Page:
That was probably the most intense experience of the last ten years: I was able to present my idea as a founder on Germany's biggest startup show, Die Höhle der Löwen on VOX, and yesterday it was broadcast. About two months of preparation went into the pitch, and in just over an hour, while I was able to stand in front of the show's investors, the highlight of my startup existence so far was then over. In the end, I was very happy with the outcome.
But from the beginning!
The application decision
When we launched our Meminto app in the summer of 2021 and almost immediately after that between 20 and 50 people signed up for digital ghostwriting assistants every day, I knew that the time had come: I felt ready to apply to the show “Die Höhle der Löwen”. Until now, I had always strictly refused, because I didn't feel the product was ready yet and our books hadn't quite convinced me of the sales volume. I had always shied away from going there with more than “just” a prototype or even an idea. No – for me, the prerequisite for participation had always been: The product had to work and we had to sell. If we could get good feedback from our customers at the same time, that would be the crown. And that's exactly what happened.
Criterion 1: "The system has to work first!"
We had now been working on Meminto Stories, the life journaling platform, since 2018 and made it a really fine tool. Thanks to this digital assistant, a large number of questions from many areas of life are selected for each user from a huge database of questions to help them remember and record all the important moments of their life. Meminto helps to structure the answers and then forms the chapters of the book from the stories of the “authors”. Of course, photos can also be uploaded.
The business model was that customers could either buy one of the various Meminto books directly (available were life books, childhood books, relationship books, memory books for the deceased and travel books) or start with a trial version first. The average price for such a “life project” was 99 euros. There was no time limit, nor was there a limit on the number of questions that could be answered. Only the maximum number of pages should not exceed 300.
Criterion 2: "We have to sell!"
In the first attempt at a market launch in December 2020, we sold 70 books and generated sales of around 7000 euros by advertising on social media. However, a total of 350 people had signed up who also simply wanted to test the product.
Shortly before that, we had developed gift boxes to make it easier to give away what was actually a digital project. In fact, these boxes were also well received. Customers praised the design, which looked like a book and contained a “living pencil” inside – it has a flower seed in the end – as well as a Meminto Stories card deck with about 40 questions. Using an activation code, the people who received the gift were of course also able to start their book.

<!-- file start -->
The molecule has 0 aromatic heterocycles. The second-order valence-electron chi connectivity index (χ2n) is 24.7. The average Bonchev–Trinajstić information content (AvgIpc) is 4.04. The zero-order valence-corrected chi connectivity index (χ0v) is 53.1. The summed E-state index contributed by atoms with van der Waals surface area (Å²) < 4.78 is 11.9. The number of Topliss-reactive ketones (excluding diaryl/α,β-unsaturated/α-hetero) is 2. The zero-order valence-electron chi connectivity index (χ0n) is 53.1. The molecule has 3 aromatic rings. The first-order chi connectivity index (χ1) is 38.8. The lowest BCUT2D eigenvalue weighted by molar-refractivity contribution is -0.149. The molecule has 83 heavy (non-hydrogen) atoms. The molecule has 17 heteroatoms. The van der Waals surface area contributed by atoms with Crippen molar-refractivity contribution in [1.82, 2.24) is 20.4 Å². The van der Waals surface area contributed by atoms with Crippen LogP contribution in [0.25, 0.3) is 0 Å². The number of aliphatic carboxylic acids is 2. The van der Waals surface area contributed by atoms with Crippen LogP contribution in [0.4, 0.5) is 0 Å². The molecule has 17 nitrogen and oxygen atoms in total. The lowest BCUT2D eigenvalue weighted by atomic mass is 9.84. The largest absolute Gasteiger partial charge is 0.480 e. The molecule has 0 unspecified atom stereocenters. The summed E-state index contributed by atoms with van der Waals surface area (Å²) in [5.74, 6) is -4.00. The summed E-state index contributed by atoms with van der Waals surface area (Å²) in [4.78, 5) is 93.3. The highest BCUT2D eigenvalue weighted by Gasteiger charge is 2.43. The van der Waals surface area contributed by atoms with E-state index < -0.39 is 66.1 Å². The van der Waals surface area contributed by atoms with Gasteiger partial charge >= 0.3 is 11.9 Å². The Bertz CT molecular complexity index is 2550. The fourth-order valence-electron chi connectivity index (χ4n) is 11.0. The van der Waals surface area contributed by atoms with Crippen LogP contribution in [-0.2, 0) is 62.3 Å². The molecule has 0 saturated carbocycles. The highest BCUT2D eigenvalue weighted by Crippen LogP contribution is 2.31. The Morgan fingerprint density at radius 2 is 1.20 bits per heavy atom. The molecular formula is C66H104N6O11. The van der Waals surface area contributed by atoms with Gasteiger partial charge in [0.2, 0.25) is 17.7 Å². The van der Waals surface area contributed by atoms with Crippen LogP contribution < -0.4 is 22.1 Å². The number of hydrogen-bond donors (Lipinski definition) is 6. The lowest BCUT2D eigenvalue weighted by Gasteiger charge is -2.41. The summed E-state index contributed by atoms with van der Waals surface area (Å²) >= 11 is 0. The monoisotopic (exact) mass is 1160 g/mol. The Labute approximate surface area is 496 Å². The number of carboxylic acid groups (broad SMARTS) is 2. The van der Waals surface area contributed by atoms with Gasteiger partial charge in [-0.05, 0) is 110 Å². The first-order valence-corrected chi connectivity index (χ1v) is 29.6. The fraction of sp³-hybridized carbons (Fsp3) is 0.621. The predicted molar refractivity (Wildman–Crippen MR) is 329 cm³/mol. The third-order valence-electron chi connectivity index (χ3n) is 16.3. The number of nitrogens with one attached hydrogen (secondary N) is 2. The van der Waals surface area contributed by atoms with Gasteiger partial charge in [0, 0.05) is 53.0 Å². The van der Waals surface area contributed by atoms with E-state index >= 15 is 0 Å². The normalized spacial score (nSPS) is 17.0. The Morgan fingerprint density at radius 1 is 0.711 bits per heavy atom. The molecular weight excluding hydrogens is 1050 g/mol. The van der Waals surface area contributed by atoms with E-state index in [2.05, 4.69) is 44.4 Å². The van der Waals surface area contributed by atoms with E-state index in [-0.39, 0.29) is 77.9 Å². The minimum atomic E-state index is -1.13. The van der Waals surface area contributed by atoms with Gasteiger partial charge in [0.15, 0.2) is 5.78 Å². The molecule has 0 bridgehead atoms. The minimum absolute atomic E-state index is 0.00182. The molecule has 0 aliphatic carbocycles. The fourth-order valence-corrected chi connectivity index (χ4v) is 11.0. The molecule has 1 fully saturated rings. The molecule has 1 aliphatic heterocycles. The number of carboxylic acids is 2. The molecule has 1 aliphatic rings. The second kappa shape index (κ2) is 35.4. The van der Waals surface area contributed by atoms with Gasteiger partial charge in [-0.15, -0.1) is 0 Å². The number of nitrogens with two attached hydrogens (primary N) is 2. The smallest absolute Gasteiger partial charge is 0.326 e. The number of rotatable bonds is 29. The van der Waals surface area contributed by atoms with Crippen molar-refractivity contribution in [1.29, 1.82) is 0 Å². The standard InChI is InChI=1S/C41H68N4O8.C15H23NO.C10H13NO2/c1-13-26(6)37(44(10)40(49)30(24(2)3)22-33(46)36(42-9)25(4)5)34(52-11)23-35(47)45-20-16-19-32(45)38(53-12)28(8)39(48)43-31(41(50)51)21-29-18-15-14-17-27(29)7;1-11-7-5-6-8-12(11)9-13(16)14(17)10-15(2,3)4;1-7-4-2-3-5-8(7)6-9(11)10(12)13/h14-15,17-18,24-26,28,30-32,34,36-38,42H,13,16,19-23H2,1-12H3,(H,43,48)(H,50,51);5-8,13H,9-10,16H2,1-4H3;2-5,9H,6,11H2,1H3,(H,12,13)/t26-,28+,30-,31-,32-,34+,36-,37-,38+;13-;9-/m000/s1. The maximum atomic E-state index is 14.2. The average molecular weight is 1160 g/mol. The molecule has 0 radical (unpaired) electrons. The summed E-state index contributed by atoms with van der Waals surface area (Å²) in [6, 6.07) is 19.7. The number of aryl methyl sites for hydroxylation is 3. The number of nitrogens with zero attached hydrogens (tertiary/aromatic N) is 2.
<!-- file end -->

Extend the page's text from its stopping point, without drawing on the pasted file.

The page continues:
In January 2021, we also ended the campaign directly again and dealt with the feedback of the newly generated customers. We were able to learn a lot and fix dozens of bugs in the system, which in turn made it more stable and increased the automaticity.
In the coming months, we expanded features, improved our layout editor, and even started producing some books completed by customers. In line with Valentine's Day and Mother's Day, we launched another campaign with the renewed goal of selling Meminto Stories books as gift ideas. Again, some new projects were launched, and again we took the new feedback as an opportunity to improve our platform.
Since we had built Meminto bilingually from the start, we also tested sales in the U.S. right away – and indeed we were able to sell some projects in America as well. We had already taken care of a local print shop and had some print copies sent to us so that we could compare it with the German quality standards. It held up and we were happy to be able to compete directly with our biggest competitor, Story Worth. They had been on the market in the U.S. a bit earlier, but could only offer one life book, while we were already targeting new audiences with 5 more books.
In another campaign between November 2021 and Christmas, we sold 250 more books and generated 30,000 euros in sales. An enormous increase compared to the year before in almost the same period.
Criterion 3: Customer feedback
The third criterion for me to participate in DHDL was then that we got good customer feedback. And that became more and more the case. Sure, there have always been voices that found 99 euros for a book too high. But as soon as they understood the principle and the distinction from photo books better and then also saw that they would get 300 pages for a fixed price, this criticism quickly fell silent (either because they then simply had no more arguments or because they bought). However, most customers who then held their book in their hands contacted us again and emotionally thanked us for the moving memory they had created with our platform.
Is there potential for growth?
I kept asking myself what the growth potential was. I could not orient myself to other competitors because there were no figures in this regard. All I had were market figures for photo books. And they looked like this: